Troy “Netsolo” Benjamin, head honcho at Ghostbusters HQ, has been working in his basement laboratory to produce a comic – and now that comic’s time has come. Illustrated by fellow HQ barfly, Chris “Spade” Enterline, Still Playing With Comics #1 is currently being solicited in the August Previews Catalog. Run to your local comic shop and bug them about it – if your shop is anything like mine, you’ve probably got until mid-month to get your order in.
This hardhat, sporting a Ghostbusters decal, has turned up on eBay. The seller says the item was given to them by an ex-Columbia employee, but even they aren’t sure what it was used for. The initial conclusion is that the item is set equipment, only, the item is apparently artificially distressed – this would suggest then that the item might have been a prop… only, no hard hats appear anyplace obvious in the first film (the second film has hard hats, but they don’t have any logos.)
There’s nothing obvious to suggest the seller’s story is false, but it’s hard to gauge the authenticity of the item (and it’s worth.) If you’re reading this before 11AM East coast time, you might still have time to jump into the final bidding.
Every time a favorite show rides off into the sunset, I think, “Now what the hell am I going to watch?” But then someone decides to make a show I’ve been dying to see for, like, ever – I just didn’t know it. The new kid on that particular block is Reaper, stepping up on September 25th on The CW (which we can actually get in Canada!) Check out the extended trailer for the show pilot (directed by Kevin Smith), and tell me it doesn’t say, “Ghostheads stop here.”
BUT! That’s not to say I’m not enjoying the copy the designers sent me. I’m still in the read-it-over stage, and while I haven’t had a chance to pull a group together to try it out (not a lot of free time these days), the full core rulebook confirms everything I suspected and dug in the free sample guide.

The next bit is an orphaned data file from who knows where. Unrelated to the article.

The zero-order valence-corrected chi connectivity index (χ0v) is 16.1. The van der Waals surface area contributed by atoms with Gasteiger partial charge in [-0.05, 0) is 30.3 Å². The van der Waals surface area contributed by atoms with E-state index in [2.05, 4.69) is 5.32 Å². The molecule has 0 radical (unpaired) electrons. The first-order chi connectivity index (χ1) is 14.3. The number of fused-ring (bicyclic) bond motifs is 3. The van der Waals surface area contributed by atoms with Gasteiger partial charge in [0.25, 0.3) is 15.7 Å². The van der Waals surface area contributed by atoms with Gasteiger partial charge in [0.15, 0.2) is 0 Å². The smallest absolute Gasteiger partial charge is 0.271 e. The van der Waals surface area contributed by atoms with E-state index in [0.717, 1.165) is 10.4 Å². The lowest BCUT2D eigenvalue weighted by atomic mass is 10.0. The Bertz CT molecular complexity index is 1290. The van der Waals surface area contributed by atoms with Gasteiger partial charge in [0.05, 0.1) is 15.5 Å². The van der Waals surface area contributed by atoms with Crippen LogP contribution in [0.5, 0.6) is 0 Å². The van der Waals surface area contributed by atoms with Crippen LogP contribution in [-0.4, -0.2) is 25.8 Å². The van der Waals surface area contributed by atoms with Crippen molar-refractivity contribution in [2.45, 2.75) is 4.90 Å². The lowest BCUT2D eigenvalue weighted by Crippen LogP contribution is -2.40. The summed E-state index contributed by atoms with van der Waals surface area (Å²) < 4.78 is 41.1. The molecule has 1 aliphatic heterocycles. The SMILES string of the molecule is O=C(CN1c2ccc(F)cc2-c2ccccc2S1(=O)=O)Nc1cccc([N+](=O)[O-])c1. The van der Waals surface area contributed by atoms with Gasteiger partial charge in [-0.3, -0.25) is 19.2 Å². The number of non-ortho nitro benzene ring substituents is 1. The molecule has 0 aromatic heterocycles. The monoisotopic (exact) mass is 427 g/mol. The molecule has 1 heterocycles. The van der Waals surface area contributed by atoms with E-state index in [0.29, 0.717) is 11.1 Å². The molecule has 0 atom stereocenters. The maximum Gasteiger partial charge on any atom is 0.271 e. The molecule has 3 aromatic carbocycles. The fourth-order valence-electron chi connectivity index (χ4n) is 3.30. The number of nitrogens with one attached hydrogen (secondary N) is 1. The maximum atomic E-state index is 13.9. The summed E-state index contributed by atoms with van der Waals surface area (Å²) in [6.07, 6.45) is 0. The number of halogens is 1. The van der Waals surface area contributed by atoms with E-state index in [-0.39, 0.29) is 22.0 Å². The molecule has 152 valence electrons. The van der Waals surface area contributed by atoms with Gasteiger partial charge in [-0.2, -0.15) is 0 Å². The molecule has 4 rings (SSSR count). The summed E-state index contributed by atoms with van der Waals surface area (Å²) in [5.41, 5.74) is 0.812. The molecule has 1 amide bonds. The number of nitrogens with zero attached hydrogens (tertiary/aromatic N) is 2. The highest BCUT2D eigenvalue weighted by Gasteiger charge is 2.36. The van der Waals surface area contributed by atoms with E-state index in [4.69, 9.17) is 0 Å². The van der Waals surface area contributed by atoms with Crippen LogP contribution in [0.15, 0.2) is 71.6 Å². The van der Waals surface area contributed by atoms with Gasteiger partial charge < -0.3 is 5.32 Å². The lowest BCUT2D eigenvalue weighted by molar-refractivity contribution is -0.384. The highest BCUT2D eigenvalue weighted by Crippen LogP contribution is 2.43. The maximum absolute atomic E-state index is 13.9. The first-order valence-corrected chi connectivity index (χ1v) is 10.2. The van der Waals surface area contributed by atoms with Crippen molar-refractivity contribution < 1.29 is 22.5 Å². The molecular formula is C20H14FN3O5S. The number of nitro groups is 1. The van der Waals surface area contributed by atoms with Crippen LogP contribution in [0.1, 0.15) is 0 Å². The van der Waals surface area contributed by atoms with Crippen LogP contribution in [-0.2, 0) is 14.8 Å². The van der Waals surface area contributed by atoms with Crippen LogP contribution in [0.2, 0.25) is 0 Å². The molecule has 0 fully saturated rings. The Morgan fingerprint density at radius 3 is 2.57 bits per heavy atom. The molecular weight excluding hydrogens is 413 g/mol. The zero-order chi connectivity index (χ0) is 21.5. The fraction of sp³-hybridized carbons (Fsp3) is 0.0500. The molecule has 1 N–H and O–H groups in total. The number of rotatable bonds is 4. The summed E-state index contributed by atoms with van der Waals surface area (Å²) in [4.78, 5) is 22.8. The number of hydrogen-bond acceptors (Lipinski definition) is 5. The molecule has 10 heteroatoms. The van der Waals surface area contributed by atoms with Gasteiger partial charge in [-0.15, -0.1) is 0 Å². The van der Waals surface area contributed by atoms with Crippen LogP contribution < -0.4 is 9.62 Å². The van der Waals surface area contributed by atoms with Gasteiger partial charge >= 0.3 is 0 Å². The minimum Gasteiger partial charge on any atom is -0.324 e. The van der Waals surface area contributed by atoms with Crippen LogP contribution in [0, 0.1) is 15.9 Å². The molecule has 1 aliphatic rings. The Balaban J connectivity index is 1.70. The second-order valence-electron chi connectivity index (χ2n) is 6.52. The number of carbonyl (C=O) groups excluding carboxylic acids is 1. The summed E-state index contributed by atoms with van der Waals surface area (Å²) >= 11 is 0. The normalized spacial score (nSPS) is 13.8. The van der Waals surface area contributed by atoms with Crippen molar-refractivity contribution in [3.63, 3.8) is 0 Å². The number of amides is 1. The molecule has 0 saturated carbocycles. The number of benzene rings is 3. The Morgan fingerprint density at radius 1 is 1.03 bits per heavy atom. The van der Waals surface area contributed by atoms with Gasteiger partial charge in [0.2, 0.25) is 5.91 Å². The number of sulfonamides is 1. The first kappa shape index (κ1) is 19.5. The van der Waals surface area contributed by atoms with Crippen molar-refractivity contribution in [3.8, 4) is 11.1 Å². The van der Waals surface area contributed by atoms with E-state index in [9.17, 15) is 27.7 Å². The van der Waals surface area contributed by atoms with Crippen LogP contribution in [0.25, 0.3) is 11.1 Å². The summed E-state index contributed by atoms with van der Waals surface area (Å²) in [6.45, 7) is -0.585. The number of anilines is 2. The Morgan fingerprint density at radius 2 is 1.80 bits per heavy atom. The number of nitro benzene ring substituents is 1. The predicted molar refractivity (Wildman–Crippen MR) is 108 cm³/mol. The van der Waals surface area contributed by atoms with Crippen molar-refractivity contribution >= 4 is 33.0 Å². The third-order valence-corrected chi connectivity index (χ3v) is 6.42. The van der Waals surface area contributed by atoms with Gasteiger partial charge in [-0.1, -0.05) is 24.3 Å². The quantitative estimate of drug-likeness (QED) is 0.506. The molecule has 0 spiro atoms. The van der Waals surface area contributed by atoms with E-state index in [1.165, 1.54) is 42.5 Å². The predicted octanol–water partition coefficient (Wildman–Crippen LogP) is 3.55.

Typically when asked to put Ray Parker Jr’s Ghostbusters theme into a genre, people put it in “80s”, “novelty”, or simply Rock. Which are all correct, but in a very general (and slightly derogatory way.) The similarity of the baselines in Ghostbusters and Huey Lewis’ I Want A New Drug was enough to take the matter to court, and inevitably that helped cement Ghostbusters as an 80s rock track.
But what if Ghostbusters had much older, better established roots? What if Huey Lewis had his day in court when in actuality Parker’s inspiration was, at least in part, much older?
Amateur musicologist Dane dropped me a line and a link to a 1969 recording of Save Me, by Ghana musical group, E T Mensah and his Tempos. The similarities in the overall structure of the song, not simply the base (which alternates between eerily Ghostbusters like, and more African) are very striking. Even the lyrical shape is familiar. And as Dane puts it, it wouldn’t be too far-fetched to imagine a young Parker (who would formally start his career in music five years after the Save Me recording) having heard the track. And even more likely that he was familiar with the American/African fusion called Highlife (a musical form started in the 20s.)
This isn’t to say Parker Jr. ripped off another track – music is filled with reinterpreting styles that have come before, and it’s easy to hear all the ways Ghostbusters is different. But it puts a little bit of shine back into the world’s most famous movie theme, to think that it was the 80s child of a 60 year-old excuse to get up and boogie.